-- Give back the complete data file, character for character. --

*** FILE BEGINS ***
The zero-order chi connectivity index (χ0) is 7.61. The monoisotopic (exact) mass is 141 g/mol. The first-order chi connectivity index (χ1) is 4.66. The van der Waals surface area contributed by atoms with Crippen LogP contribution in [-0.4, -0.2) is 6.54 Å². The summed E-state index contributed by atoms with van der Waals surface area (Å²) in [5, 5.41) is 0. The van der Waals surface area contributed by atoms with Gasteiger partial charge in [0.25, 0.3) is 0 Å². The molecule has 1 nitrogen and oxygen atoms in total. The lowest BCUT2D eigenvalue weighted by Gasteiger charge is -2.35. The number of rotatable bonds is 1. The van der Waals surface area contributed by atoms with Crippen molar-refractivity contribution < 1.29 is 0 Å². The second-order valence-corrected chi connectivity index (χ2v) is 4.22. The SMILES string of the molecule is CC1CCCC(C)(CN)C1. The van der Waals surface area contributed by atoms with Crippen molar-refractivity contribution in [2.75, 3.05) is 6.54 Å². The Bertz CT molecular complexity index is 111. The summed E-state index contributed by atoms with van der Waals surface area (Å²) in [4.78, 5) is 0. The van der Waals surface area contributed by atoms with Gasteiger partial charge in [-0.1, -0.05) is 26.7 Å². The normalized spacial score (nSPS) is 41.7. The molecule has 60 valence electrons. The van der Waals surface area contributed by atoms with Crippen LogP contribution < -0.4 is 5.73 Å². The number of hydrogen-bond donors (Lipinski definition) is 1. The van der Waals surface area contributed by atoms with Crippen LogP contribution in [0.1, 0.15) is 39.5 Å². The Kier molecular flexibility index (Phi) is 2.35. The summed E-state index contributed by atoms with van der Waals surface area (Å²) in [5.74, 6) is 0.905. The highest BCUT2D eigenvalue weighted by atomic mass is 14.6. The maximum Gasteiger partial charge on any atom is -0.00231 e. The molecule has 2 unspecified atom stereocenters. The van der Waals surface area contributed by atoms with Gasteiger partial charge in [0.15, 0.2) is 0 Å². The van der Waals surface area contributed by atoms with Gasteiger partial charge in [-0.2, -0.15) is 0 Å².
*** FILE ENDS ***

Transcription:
The zero-order chi connectivity index (χ0) is 7.61. The monoisotopic (exact) mass is 141 g/mol. The first-order chi connectivity index (χ1) is 4.66. The van der Waals surface area contributed by atoms with Crippen LogP contribution in [-0.4, -0.2) is 6.54 Å². The summed E-state index contributed by atoms with van der Waals surface area (Å²) in [5, 5.41) is 0. The van der Waals surface area contributed by atoms with Gasteiger partial charge in [0.25, 0.3) is 0 Å². The molecule has 1 nitrogen and oxygen atoms in total. The lowest BCUT2D eigenvalue weighted by Gasteiger charge is -2.35. The number of rotatable bonds is 1. The van der Waals surface area contributed by atoms with Crippen molar-refractivity contribution < 1.29 is 0 Å². The second-order valence-corrected chi connectivity index (χ2v) is 4.22. The SMILES string of the molecule is CC1CCCC(C)(CN)C1. The van der Waals surface area contributed by atoms with Crippen molar-refractivity contribution in [2.75, 3.05) is 6.54 Å². The Bertz CT molecular complexity index is 111. The summed E-state index contributed by atoms with van der Waals surface area (Å²) in [4.78, 5) is 0. The van der Waals surface area contributed by atoms with Gasteiger partial charge in [-0.1, -0.05) is 26.7 Å². The normalized spacial score (nSPS) is 41.7. The molecule has 60 valence electrons. The van der Waals surface area contributed by atoms with Crippen LogP contribution < -0.4 is 5.73 Å². The number of hydrogen-bond donors (Lipinski definition) is 1. The van der Waals surface area contributed by atoms with Crippen LogP contribution in [0.1, 0.15) is 39.5 Å². The Kier molecular flexibility index (Phi) is 2.35. The summed E-state index contributed by atoms with van der Waals surface area (Å²) in [5.74, 6) is 0.905. The highest BCUT2D eigenvalue weighted by atomic mass is 14.6. The maximum Gasteiger partial charge on any atom is -0.00231 e. The molecule has 2 unspecified atom stereocenters. The van der Waals surface area contributed by atoms with Gasteiger partial charge in [0.15, 0.2) is 0 Å². The van der Waals surface area contributed by atoms with Gasteiger partial charge in [-0.2, -0.15) is 0 Å².